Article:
Because we provide verbal output when entering information into the calculator, we advise disabling keyboard echo completely. In Window-Eyes, press Insert + 2 or Caps Lock + 2 from anywhere until "none" is spoken.
If any Desmos-specific commands conflict with the screen reader, issue the bypass command before the calculator hotkey. In Window-Eyes, press Insert + B or Caps Lock + B.
All Window-Eyes keyboard shortcuts are available on the Ai Squared website: https://www.gwmicro.com/Window-Eyes/Manual/HTML/basic.html
On the web, the most important key for NVDA is Insert + Space, or Caps Lock + Space, which toggles browse mode on and off. When on, use the arrow keys and other single-letter commands to browse the page. When off, all keyboard input passes through to the browser which is needed to enter expressions into the calculator.
Note that if you wish to re-enter browse mode while you are interacting with the calculator's expression list, press CTRL + Insert + Space, or CTRL + Caps Lock + Space.
Because we provide verbal output when entering information into the calculator, we advise disabling keyboard echo completely. In NVDA, press Insert + 2 or Caps Lock + 2 until character echo is off, and likewise Insert + 3 or Caps Lock + 3 for words. You can also find the options for speaking typed characters and words in the NVDA Keyboard Settings dialog.
If any Desmos-specific commands conflict with those of the screen reader, issue the pass-through command before pressing the calculator hotkey. In NVDA, use Insert + F2 or Caps Lock + F2.
All NVDA keyboard shortcuts are available on the NV-Access website: http://webaim.org/resources/shortcuts/nvda
VoiceOver is Apple's built-in screen reader for the Mac, iPhone, and iPad. The mobile version of Desmos is not currently as accessible as its desktop counterpart. With that in mind, we only offer VoiceOver configuration details for macOS.
To enable and disable VoiceOver, press Command + F5. For some newer Macs, which swap the F keys with system functions, you may need to press Command + Fn + F5 instead. If your Mac has no function keys but instead utilizes the touch bar, press and hold Command and triple-tap the Touch ID sensor located in the upper right corner of the computer.
Out of the box, VoiceOver speaks a great deal of information, including hints on how to access common user interface elements (such as text boxes, buttons, and menus). These hints can be distracting when using the calculator, and consequently we recommend disabling them. To do so, open the VoiceOver Utility, navigate to the Verbosity group, and uncheck the option in the Hints tab. Press Control + Option + F8 to open VoiceOver Utility while VoiceOver is on.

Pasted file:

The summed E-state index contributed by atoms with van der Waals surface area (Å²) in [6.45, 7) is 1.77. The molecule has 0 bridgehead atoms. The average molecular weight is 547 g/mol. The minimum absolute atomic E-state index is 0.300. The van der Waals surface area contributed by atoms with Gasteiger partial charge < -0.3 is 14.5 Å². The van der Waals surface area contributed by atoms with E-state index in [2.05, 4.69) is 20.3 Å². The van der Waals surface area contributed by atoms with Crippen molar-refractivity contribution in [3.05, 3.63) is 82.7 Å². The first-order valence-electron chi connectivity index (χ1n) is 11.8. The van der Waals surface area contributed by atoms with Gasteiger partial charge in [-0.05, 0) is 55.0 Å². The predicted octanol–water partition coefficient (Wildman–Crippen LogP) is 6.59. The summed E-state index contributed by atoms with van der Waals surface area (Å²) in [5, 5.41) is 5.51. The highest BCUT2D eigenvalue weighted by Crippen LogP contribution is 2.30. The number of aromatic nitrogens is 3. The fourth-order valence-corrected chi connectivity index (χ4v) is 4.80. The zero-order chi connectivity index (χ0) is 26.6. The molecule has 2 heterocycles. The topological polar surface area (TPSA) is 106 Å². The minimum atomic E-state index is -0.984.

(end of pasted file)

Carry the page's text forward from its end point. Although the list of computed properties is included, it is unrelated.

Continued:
While the VoiceOver utility is open, you may also wish to change the speaking of numbers from digits to words and set your typing echo to say nothing. These options are found in the Verbosity group under the Text tab. As the calculator provides keyboard echo already, having VoiceOver announce keystrokes along with the calculator will cause each symbol to be spoken twice. Speaking numbers as words will cause the number 100 to be voiced as "one hundred" instead of "one zero zero."
We recommend disabling Quick Nav to make it easier to interact with the calculator. This can be accomplished in the Commanders group of the VoiceOver utility in the Quick Nav tab. Alternatively, press Left Arrow and Right Arrow simultaneously to toggle Quick Nav on the fly.
When testing on Safari with VoiceOver enabled, use Tab and Shift + Tab to move among the main controls of the page. You will discover that if you Tab through a page with VoiceOver turned off that Tab behaves very differently, and will take you only to form elements. To cause Tab to function in a more standard manner, open Safari's preferences, navigate to the Advanced tab, and check the box labeled, "Press Tab to highlight each item on a web page." Chrome on macOS appears to behave normally in regards to Tab and thus doesn't have such an option.
For more information on VoiceOver and how to navigate with it, see Apple's documentation at https://www.apple.com/voiceover/info/guide/.